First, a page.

Headed to LAX this weekend? Avoid the ‘Century Crunch’


Southern California drivers have survived “Jamzilla” and “Carmageddon” but this weekend’s “Century Crunch” road closure near one of the main entrances to Los Angeles International Airport might be the worst one yet, officials said Monday.

Starting Friday night, the intersection of Century and Aviation boulevards — a main artery to LAX that 92,000 motorists pass through every day — will be closed for 57 hours to allow crews to demolish an old railroad bridge and begin construction of a new Metro station.

Southbound Aviation Boulevard between Arbor Vitae and 104th streets will also be closed.


The closure is expected to last from 9 p.m. Friday until 6 a.m. Monday. Los Angeles Mayor Eric Garcetti last week released a video urging people to use public transit and avoid driving in the area.

“Because we planned ahead, Carmageddon never happened on the 405. So let’s plan ahead again,” Garcetti said. “Avoid the area if you do not need to be there and, if you must, allow for extra travel time and use public transit.”

After this weekend’s work, one lane in each direction will be closed on Century Boulevard for up to 16 months to allow for construction of the station on the 8.5-mile Crenshaw light rail line, set to open in 2019.

The work required to remove the bridge this weekend “is not a lot but it’s enough to screw everything up,” said Kim Upton, spokeswoman for the Los Angeles County Metropolitan Transportation Authority, during a tour of the site Monday.

The Sepulveda Boulevard entrance to the airport will remain open, but travelers are urged to take public transit to the airport and budget extra time in case of traffic congestion.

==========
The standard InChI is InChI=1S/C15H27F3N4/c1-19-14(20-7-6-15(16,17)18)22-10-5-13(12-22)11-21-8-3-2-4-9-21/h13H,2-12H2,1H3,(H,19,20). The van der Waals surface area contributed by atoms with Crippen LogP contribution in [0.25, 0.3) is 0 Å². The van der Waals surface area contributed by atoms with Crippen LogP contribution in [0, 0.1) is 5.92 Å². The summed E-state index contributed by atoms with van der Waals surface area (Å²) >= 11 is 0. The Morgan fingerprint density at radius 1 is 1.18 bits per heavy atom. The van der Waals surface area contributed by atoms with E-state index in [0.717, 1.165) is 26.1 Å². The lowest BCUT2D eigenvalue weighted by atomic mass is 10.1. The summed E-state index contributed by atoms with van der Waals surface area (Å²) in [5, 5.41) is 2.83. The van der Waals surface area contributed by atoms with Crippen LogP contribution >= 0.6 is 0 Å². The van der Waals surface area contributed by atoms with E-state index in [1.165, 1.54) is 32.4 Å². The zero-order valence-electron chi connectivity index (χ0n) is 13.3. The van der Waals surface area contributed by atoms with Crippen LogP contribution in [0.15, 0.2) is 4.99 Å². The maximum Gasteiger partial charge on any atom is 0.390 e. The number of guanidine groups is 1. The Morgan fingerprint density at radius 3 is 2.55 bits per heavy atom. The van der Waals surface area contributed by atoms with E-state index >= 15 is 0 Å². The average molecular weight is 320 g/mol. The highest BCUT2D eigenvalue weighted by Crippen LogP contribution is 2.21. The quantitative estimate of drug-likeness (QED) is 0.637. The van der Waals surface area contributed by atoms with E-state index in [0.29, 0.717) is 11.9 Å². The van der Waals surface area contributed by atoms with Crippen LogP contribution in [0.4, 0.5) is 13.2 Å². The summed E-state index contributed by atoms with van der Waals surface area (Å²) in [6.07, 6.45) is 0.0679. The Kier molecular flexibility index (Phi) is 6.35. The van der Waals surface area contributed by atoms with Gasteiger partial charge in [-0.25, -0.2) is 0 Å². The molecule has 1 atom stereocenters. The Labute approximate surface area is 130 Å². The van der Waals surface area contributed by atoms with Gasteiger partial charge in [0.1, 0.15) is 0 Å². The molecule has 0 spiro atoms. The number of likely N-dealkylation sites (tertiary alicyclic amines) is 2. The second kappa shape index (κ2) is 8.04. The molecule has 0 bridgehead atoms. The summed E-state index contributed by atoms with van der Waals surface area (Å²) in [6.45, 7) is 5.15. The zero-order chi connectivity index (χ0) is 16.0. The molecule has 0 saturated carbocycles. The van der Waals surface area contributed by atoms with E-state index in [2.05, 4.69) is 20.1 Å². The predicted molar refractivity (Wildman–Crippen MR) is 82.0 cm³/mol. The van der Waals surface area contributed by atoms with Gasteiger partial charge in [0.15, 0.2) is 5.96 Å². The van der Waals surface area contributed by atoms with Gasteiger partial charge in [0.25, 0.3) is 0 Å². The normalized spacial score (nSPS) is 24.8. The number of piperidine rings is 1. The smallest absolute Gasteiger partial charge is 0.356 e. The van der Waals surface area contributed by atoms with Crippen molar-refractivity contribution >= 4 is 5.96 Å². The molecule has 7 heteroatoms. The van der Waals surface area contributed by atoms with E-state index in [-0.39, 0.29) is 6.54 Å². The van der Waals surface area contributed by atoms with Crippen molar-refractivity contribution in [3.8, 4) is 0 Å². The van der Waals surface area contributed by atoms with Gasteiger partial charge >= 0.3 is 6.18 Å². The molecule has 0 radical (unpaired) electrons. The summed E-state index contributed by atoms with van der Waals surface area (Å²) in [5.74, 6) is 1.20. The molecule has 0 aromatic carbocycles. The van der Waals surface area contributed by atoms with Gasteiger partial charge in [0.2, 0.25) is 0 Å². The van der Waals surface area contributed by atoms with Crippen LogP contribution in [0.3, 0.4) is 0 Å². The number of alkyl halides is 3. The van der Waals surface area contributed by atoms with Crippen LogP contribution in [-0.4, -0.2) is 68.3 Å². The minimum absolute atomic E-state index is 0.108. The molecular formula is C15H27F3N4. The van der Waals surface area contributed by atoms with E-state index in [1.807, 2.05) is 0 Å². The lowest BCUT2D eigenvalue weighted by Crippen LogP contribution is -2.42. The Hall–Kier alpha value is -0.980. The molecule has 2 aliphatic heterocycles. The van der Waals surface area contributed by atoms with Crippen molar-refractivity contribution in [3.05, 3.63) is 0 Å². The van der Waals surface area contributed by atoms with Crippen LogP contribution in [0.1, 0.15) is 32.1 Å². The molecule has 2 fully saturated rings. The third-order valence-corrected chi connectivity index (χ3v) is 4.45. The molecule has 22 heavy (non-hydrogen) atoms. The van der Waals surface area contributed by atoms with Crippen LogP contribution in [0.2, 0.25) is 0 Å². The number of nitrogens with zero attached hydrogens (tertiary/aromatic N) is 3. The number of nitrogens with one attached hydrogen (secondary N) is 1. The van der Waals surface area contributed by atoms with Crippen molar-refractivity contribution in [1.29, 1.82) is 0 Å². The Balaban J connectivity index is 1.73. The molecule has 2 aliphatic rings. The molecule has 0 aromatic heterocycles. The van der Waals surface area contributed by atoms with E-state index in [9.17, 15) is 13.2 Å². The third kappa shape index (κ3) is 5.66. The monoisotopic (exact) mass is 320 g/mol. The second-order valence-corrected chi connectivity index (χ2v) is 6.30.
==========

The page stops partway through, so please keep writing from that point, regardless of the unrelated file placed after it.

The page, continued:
Traffic will be rerouted three miles around the intersection, with vehicles heading toward LAX sent north on La Cienega Boulevard, west onto Manchester Boulevard and then south on Airport Boulevard to rejoin Century.


One-third of the nearly 80,000 vehicles that enter the LAX terminal area on a daily basis use Century Boulevard, said LAX spokeswoman Amanda Parsons.

LAX officials said they expect more than 200,000 passengers a day to pass through the airport this weekend for more than 1,700 flights. That is in addition to the 20,000 airport employees scheduled to work each day.

Metro officials recommend that passengers check traffic conditions using the 511 information line or before departing for LAX.

Four excavators carrying high-compression chisels have already started to pound away at the approach to the bridge. In all, workers will remove 300,000 cubic yards of steel and concrete.

“It is one of the first big pieces of the project,” said MTA project director Charles Beauvoir. “It is always good to see progress; we have been on paper for a while.”